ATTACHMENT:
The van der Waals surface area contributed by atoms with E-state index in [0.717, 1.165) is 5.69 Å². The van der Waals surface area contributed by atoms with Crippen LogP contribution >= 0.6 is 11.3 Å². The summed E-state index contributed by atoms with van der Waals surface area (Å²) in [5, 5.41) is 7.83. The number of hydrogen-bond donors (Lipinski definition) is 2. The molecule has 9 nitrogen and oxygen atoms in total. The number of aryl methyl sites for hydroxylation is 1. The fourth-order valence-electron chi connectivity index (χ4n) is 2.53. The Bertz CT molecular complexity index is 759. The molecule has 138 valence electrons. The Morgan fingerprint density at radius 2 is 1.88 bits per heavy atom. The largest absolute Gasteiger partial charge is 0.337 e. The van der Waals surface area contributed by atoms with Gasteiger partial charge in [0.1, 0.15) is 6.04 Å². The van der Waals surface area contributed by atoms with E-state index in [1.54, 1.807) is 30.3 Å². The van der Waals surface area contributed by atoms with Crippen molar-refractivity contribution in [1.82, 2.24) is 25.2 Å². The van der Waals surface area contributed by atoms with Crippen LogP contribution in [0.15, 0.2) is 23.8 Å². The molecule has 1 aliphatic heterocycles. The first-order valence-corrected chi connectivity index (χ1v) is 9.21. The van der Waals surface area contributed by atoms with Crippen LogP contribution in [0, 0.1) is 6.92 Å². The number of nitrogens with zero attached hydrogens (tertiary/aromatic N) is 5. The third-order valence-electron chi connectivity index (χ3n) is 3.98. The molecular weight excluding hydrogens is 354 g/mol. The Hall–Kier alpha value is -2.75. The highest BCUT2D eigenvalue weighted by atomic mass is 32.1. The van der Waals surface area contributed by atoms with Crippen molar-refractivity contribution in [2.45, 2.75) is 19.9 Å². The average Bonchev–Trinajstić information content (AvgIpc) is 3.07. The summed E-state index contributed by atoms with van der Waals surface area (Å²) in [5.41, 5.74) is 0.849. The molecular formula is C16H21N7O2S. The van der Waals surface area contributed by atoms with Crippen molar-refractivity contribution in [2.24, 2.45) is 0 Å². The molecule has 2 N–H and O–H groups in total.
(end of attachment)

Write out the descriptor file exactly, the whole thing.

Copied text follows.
The van der Waals surface area contributed by atoms with E-state index in [0.717, 1.165) is 5.69 Å². The van der Waals surface area contributed by atoms with Crippen LogP contribution >= 0.6 is 11.3 Å². The summed E-state index contributed by atoms with van der Waals surface area (Å²) in [5, 5.41) is 7.83. The number of hydrogen-bond donors (Lipinski definition) is 2. The molecule has 9 nitrogen and oxygen atoms in total. The number of aryl methyl sites for hydroxylation is 1. The fourth-order valence-electron chi connectivity index (χ4n) is 2.53. The Bertz CT molecular complexity index is 759. The molecule has 138 valence electrons. The Morgan fingerprint density at radius 2 is 1.88 bits per heavy atom. The largest absolute Gasteiger partial charge is 0.337 e. The van der Waals surface area contributed by atoms with Gasteiger partial charge in [0.1, 0.15) is 6.04 Å². The van der Waals surface area contributed by atoms with E-state index in [1.54, 1.807) is 30.3 Å². The van der Waals surface area contributed by atoms with Crippen molar-refractivity contribution in [1.82, 2.24) is 25.2 Å². The van der Waals surface area contributed by atoms with Crippen LogP contribution in [0.15, 0.2) is 23.8 Å². The molecule has 1 aliphatic heterocycles. The first-order valence-corrected chi connectivity index (χ1v) is 9.21. The van der Waals surface area contributed by atoms with Crippen LogP contribution in [0, 0.1) is 6.92 Å². The number of nitrogens with zero attached hydrogens (tertiary/aromatic N) is 5. The third-order valence-electron chi connectivity index (χ3n) is 3.98. The molecular weight excluding hydrogens is 354 g/mol. The Hall–Kier alpha value is -2.75. The highest BCUT2D eigenvalue weighted by atomic mass is 32.1. The van der Waals surface area contributed by atoms with Crippen molar-refractivity contribution in [2.45, 2.75) is 19.9 Å². The average Bonchev–Trinajstić information content (AvgIpc) is 3.07. The summed E-state index contributed by atoms with van der Waals surface area (Å²) in [5.41, 5.74) is 0.849. The molecular formula is C16H21N7O2S. The van der Waals surface area contributed by atoms with Crippen molar-refractivity contribution in [2.24, 2.45) is 0 Å². The molecule has 2 N–H and O–H groups in total.